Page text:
# Why correlation functions are only defined as time-ordered ones?

I have one slight confusion with something that Blumenhagen & Plauschinn state in the book "Introduction to Conformal Field Theory: With Applications to String Theory". In page 24 regarding radial ordering they state:

Note that there is some ambiguity in Eq. (2.35) because we have to decide whether $$w$$ and $$\bar w$$ are inside or outside the contour $${\cal C}$$. However, from quantum field theory we know that correlation functions are only defined as a time ordered product. Considering the change of coordinates (2.23), in a CFT the time ordering becomes a radial ordering and thus the product $$A(z)B(w)$$ does only make sense for $$|z|>|w|$$. To this end we define the radial ordering of two operators as $$R(A(z)B(w)):=\begin{cases}A(z)B(w),\quad \text{for |z|>|w|},\\ B(w)A(z),\quad\text{for |w|>|z|}.\end{cases}$$

I'm puzzled by their claim that "from quantum field theory we know that correlation functions are only defined as a time ordered product".

I mean, I do understand that what we really need are the time ordered correlation functions. In particular they are what naturally appear in the LSZ reduction formula which allow us to obtain the $${\cal S}$$-matrix from correlation functions. Moreover, I do know that in the functional approach what we naturally get are time ordered correlation functions.

But for me, even though the non time-ordered ones are not useful and don't come out naturally in the path integral approach, that does not mean that they are ill-defined. Observe that the authors' claim is not that "we only care about time-ordered ones", he is claiming very clearly that only the time ordered ones are defined. He further confirms that when he says that, after translating to the plane, $$A(z)B(w)$$ only makes sense for $$|z|>|w|$$.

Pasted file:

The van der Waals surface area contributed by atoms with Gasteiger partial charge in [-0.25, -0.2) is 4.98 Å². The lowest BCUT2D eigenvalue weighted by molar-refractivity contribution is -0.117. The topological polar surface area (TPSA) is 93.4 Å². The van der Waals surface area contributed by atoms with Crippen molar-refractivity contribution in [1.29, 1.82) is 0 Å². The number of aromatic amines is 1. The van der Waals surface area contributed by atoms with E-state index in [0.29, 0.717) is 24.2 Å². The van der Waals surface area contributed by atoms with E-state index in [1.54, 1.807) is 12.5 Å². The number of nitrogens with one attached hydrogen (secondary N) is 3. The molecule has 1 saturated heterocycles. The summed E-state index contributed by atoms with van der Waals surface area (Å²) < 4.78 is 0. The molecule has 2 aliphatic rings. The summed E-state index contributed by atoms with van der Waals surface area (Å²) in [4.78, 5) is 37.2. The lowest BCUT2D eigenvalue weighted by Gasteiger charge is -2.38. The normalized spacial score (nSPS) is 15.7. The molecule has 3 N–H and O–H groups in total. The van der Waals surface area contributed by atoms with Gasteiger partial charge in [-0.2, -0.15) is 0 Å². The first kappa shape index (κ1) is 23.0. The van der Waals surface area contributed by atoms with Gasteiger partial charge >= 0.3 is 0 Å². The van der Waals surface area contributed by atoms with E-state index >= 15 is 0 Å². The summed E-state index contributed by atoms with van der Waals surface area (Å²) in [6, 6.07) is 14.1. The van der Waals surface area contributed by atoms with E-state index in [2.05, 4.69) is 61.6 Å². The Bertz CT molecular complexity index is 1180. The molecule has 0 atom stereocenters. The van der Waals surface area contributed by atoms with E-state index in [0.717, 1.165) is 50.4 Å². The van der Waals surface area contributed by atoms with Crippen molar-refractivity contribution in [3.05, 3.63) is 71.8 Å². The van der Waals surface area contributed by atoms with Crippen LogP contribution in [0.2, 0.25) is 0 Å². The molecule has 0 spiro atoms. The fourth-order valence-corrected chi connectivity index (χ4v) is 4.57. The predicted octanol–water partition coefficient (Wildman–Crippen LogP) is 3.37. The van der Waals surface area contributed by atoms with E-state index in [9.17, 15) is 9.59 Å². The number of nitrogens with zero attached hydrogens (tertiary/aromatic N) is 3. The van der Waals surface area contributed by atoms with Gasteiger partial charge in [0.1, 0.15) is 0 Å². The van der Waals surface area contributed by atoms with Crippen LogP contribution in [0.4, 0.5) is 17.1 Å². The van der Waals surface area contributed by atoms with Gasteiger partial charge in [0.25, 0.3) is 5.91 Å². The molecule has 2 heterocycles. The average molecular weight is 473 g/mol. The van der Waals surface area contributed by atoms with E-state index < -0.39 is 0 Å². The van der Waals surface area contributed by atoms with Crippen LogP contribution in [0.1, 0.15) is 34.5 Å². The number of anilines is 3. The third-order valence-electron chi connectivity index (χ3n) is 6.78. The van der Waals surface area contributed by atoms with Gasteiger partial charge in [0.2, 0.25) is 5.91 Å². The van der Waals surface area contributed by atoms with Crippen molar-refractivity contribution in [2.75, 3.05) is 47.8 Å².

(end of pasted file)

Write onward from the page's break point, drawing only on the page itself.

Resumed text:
I'm clearly missing something very basic here. Why only time ordered correlation functions are defined? Why a product of two fields which is not time ordered does not make sense? In canonical quantization, for example, what would stop us from writing expressions like $$\phi(x)\phi(y)$$ for $$x^0 < y^0$$? It appears a valid product of operators in a Hilbert space to me.

I'm not sure about this (so please watch for other answers), but I suspect that the "only" wording is a mild case of careless writing. The context suggests that the authors are thinking about QFT in euclidean signature. Wick-rotating from euclidean to lorentzian signature automatically gives time-ordered correlation functions, but after we have all of the QFT's time-ordered correlation functions, we can reconstruct an operators-on-a-Hilbert-space formulation which allows non-time-ordered products.

However, the meaning of "time-ordered" depends on which coordinate we decide to use as time, such as the radial coordinate. Different choices lead to different operators-on-a-Hilbert-space formulations. So maybe the authors meant something like this: non-time-ordered correlation functions can't be defined until after we decide which coordinate we want to use as time. The euclidean CFT doesn't tell us which coordinate we should use.

• I have to say, theoretical physics textbooks are full of little potholes like this, and I think Physics.SE's greatest contribution is supplying ways around them. If it's in the cards, you should consider writing a textbook someday and fixing this, given the clarity of your answers! Jul 24 at 23:16